Archives

  • 2018-07
  • 2018-10
  • 2018-11
  • 2019-04
  • 2019-05
  • 2019-06
  • 2019-07
  • 2019-08
  • 2019-09
  • 2019-10
  • 2019-11
  • 2019-12
  • 2020-01
  • 2020-02
  • 2020-03
  • 2020-04
  • 2020-05
  • 2020-06
  • 2020-07
  • 2020-08
  • 2020-09
  • 2020-10
  • 2020-11
  • 2020-12
  • 2021-01
  • 2021-02
  • 2021-03
  • 2021-04
  • 2021-05
  • 2021-06
  • 2021-07
  • 2021-08
  • 2021-09
  • 2021-10
  • 2021-11
  • 2021-12
  • 2022-01
  • 2022-02
  • 2022-03
  • 2022-04
  • 2022-05
  • 2022-06
  • 2022-07
  • 2022-08
  • 2022-09
  • 2022-10
  • 2022-11
  • 2022-12
  • 2023-01
  • 2023-02
  • 2023-03
  • 2023-04
  • 2023-05
  • 2023-06
  • 2023-08
  • 2023-09
  • 2023-10
  • 2023-11
  • 2023-12
  • 2024-01
  • 2024-02
  • 2024-03
  • 2024-04
  • 2024-05
  • br Author Contributions br Acknowledgments br Introduction A

    2018-11-02


    Author Contributions
    Acknowledgments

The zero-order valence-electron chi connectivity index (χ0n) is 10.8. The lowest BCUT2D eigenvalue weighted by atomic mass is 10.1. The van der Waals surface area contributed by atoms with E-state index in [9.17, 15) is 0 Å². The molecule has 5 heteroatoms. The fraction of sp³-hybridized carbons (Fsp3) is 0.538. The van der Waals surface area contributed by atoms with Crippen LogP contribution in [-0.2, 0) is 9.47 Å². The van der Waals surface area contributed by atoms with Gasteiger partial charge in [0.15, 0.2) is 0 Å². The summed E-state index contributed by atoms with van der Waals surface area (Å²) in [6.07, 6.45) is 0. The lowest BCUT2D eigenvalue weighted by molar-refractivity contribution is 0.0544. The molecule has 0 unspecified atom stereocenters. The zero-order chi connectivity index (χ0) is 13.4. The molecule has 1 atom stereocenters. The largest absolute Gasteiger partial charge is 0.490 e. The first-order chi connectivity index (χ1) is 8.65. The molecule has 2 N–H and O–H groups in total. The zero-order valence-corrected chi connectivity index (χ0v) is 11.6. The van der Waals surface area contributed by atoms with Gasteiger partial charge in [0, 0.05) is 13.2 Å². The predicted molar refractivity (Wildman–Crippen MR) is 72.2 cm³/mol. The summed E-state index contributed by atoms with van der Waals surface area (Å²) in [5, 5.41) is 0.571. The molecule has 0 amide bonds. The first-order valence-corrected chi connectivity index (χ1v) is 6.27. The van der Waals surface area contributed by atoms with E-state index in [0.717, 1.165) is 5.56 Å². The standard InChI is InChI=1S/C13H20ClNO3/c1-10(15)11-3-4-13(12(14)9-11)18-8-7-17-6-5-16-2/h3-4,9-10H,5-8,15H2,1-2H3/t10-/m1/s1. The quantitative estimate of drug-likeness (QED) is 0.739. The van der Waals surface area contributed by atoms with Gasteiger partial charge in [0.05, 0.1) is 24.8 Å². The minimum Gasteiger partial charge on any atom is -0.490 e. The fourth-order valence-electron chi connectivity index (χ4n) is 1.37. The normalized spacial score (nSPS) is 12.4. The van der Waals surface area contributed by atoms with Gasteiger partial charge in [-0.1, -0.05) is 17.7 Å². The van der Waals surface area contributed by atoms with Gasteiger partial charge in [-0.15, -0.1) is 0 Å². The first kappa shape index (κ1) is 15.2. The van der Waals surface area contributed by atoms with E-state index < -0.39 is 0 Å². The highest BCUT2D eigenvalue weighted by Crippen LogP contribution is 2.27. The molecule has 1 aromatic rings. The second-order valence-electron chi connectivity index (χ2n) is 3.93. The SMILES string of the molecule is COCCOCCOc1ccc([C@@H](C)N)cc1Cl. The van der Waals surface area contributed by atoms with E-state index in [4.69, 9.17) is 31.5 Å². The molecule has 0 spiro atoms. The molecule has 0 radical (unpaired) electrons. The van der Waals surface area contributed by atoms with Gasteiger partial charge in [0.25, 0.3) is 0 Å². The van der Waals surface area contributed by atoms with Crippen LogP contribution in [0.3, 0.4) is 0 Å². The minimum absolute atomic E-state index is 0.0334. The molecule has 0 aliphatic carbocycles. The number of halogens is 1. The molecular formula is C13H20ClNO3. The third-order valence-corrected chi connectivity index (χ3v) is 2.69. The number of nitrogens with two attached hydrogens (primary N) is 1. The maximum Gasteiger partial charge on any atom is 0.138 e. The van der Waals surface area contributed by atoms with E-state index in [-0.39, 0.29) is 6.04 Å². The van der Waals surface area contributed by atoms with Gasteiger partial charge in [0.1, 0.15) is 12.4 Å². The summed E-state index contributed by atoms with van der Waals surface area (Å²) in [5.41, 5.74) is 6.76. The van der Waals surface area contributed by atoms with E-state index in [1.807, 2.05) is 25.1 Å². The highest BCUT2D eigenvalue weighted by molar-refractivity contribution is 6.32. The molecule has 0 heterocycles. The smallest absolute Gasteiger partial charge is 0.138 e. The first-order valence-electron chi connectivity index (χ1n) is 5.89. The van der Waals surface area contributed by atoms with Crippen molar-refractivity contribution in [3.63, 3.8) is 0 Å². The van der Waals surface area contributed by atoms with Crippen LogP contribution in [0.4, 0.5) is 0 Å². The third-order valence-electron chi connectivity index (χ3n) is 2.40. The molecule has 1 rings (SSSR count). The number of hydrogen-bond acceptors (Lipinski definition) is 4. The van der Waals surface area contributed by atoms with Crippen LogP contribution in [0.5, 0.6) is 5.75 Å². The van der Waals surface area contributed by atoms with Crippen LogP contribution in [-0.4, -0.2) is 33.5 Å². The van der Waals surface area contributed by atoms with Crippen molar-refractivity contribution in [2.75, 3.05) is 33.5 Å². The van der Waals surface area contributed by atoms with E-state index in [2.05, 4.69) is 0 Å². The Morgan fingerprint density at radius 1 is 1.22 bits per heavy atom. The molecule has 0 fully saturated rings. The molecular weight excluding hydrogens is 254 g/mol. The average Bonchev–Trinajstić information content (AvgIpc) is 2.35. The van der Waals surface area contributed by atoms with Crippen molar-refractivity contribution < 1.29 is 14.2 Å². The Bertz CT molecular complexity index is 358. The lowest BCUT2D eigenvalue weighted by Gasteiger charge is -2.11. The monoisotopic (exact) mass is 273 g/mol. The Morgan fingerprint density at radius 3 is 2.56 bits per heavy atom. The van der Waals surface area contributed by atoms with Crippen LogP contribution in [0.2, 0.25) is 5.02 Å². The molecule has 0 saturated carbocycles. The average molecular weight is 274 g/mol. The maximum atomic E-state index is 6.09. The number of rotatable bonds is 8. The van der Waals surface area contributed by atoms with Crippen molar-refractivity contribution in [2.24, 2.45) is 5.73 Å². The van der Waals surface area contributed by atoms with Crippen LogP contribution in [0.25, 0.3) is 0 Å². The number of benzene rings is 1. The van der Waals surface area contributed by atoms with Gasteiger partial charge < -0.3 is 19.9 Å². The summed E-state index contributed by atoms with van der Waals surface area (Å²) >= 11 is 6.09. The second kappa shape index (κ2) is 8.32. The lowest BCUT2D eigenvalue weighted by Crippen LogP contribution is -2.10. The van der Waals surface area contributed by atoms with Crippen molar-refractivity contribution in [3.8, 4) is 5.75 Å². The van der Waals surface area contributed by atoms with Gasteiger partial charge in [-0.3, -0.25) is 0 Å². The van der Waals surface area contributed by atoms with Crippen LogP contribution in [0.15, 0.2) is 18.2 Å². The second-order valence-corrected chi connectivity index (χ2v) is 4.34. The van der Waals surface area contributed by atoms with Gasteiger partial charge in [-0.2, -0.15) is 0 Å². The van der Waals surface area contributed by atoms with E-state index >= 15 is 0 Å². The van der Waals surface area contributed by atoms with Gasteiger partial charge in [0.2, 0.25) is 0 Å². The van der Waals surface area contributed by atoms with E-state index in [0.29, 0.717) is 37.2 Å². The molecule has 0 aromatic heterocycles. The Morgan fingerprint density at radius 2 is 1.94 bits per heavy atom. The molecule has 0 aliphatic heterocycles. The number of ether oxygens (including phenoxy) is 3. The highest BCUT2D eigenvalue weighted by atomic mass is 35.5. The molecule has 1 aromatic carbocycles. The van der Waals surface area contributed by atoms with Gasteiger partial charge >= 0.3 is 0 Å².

Introduction Alpha-1 antitrypsin deficiency (AATD) is a common genetic cause of both liver and lung disease affecting an estimated 3.4 million patients worldwide (de Serres, 2002). The most common disease variant is caused by an inherited single death associated protein kinase pair mutation of the SERPINA1 gene that results in a glutamate to lysine substitution (Glu342Lys) and production of a mutant version of the protease inhibitor AAT, known as Z AAT (Brantly et al., 1988). Z AAT protein is prone to misfolding and polymerization and has reduced capacity to inactivate neutrophil elastase, its primary substrate, resulting in both toxic gain-of-function and loss-of-function phenotypes (Brantly et al., 1988; Crystal, 1990; Lomas et al., 1992; Perlmutter and Pierce, 1989). AATD has proven difficult to model experimentally in mice and in human primary or immortalized cells, a factor that has limited the progress of research aimed either at elucidating mechanisms of disease or developing new treatment approaches. Studies based on transgenic PiZ mice or immortalized cell lines engineered to express the human mutant Z AAT allele or on primary human hepatocytes have provided significant insights into the pathogenesis of AATD-associated liver disease. These studies have demonstrated that polymerization of Z AAT protein in the ER results in activation of an ER overload response (Hidvegi et al., 2005; Lawless et al., 2004), characterized by chronic activation of the proinflammatory transcription factor NF-κB (Pahl and Baeuerle, 1995), together with activation of ER stress-specific caspases (Hidvegi et al., 2005). Each of these models, however, has shortcomings that potentially limit its ability to delineate the mechanisms of a disease that develops over time in human liver tissue. Recently, the discovery of induced pluripotent stem cells (iPSCs) (Takahashi and Yamanaka, 2006) has made it possible to model a variety of genetic diseases in vitro using patient-derived stem cells (Ebert et al., 2009; Park et al., 2008; Rashid et al., 2010). The differentiated progeny of patient-derived iPSCs provide disease-relevant cells in an individual patient’s genetic background, potentially allowing personalized, in vitro assessments of disease pathogenesis and treatment responsiveness. As with human clinical trials, however, studies utilizing multiple patient-derived iPSC lines introduce the complexity of genetic variability. This experimental approach increases the likelihood that findings will be generalizable to a population rather than specific to an individual, but also potentially decreases the signal-to-noise ratio. Here we sought to apply an iPSC-based approach to study generalizable effects of the Z mutation, rather than the effects of any single individual’s genetic background. To do so, we incorporated iPSC lines derived from multiple individuals homozygous for the Z allele (termed PiZZ), ensuring the inclusion of genetic heterogeneity. We found that the transcriptional profile of iPSCs derived from individuals homozygous for the Z allele diverges from normal controls only upon differentiation to the hepatic stage, when the AAT gene is expressed. Expression of 135 genes distinguishes PiZZ iPSC-hepatic cells from controls at this stage, providing potential clues to liver disease pathogenesis. PiZZ iPSC-hepatic cells model key features of AATD-associated liver disease, including intracellular accumulation and reduced secretion of AAT protein as well as increased autophagic flux. Augmented autophagic flux can be further enhanced in iPSC-hepatic cells upon treatment with the drug carbamazepine (CBZ), an observation first made in transgenic PiZ mice (Hidvegi et al., 2010) that has important implications for treating patients with AATD-related liver disease. Finally PiZZ iPSC-hepatic cells exhibit increased sensitivity to a panel of hepatotoxic drugs, including the common analgesic acetaminophen, confirming their potential application as tools for drug discovery or prediction of toxicity.